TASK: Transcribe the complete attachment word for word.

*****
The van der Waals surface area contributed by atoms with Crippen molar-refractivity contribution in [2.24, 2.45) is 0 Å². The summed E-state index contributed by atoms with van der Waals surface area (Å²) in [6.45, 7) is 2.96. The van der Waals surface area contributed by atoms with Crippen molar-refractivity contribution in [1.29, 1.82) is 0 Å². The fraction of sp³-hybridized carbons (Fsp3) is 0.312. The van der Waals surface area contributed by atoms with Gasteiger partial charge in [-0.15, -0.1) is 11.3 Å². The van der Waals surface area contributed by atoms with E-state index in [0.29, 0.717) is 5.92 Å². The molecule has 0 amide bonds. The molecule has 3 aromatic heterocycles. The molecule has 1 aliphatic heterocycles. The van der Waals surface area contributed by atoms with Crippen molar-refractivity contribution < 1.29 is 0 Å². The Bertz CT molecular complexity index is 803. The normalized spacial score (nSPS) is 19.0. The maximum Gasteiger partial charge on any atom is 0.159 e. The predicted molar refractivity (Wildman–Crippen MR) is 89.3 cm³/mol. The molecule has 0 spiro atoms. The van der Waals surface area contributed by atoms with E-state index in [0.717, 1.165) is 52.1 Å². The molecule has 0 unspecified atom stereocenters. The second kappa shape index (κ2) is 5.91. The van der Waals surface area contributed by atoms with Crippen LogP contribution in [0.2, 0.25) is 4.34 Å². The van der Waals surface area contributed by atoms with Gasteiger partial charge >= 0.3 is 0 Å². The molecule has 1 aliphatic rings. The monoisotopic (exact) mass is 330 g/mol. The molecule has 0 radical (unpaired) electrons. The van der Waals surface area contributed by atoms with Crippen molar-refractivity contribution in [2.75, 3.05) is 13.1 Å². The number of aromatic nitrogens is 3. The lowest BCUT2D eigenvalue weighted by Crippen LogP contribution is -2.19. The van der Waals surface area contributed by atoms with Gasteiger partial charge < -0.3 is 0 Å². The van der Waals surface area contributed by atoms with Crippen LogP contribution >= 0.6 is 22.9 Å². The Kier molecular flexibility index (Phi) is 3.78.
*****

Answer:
The van der Waals surface area contributed by atoms with Crippen molar-refractivity contribution in [2.24, 2.45) is 0 Å². The summed E-state index contributed by atoms with van der Waals surface area (Å²) in [6.45, 7) is 2.96. The van der Waals surface area contributed by atoms with Crippen molar-refractivity contribution in [1.29, 1.82) is 0 Å². The fraction of sp³-hybridized carbons (Fsp3) is 0.312. The van der Waals surface area contributed by atoms with Gasteiger partial charge in [-0.15, -0.1) is 11.3 Å². The van der Waals surface area contributed by atoms with E-state index in [0.29, 0.717) is 5.92 Å². The molecule has 0 amide bonds. The molecule has 3 aromatic heterocycles. The molecule has 1 aliphatic heterocycles. The van der Waals surface area contributed by atoms with Crippen molar-refractivity contribution < 1.29 is 0 Å². The Bertz CT molecular complexity index is 803. The normalized spacial score (nSPS) is 19.0. The maximum Gasteiger partial charge on any atom is 0.159 e. The predicted molar refractivity (Wildman–Crippen MR) is 89.3 cm³/mol. The molecule has 0 spiro atoms. The van der Waals surface area contributed by atoms with E-state index in [0.717, 1.165) is 52.1 Å². The molecule has 0 unspecified atom stereocenters. The second kappa shape index (κ2) is 5.91. The van der Waals surface area contributed by atoms with Crippen LogP contribution in [0.2, 0.25) is 4.34 Å². The van der Waals surface area contributed by atoms with Gasteiger partial charge >= 0.3 is 0 Å². The molecule has 1 aliphatic rings. The monoisotopic (exact) mass is 330 g/mol. The molecule has 0 radical (unpaired) electrons. The van der Waals surface area contributed by atoms with Crippen molar-refractivity contribution in [2.75, 3.05) is 13.1 Å². The number of aromatic nitrogens is 3. The lowest BCUT2D eigenvalue weighted by Crippen LogP contribution is -2.19. The van der Waals surface area contributed by atoms with Gasteiger partial charge < -0.3 is 0 Å². The van der Waals surface area contributed by atoms with Crippen LogP contribution >= 0.6 is 22.9 Å². The Kier molecular flexibility index (Phi) is 3.78.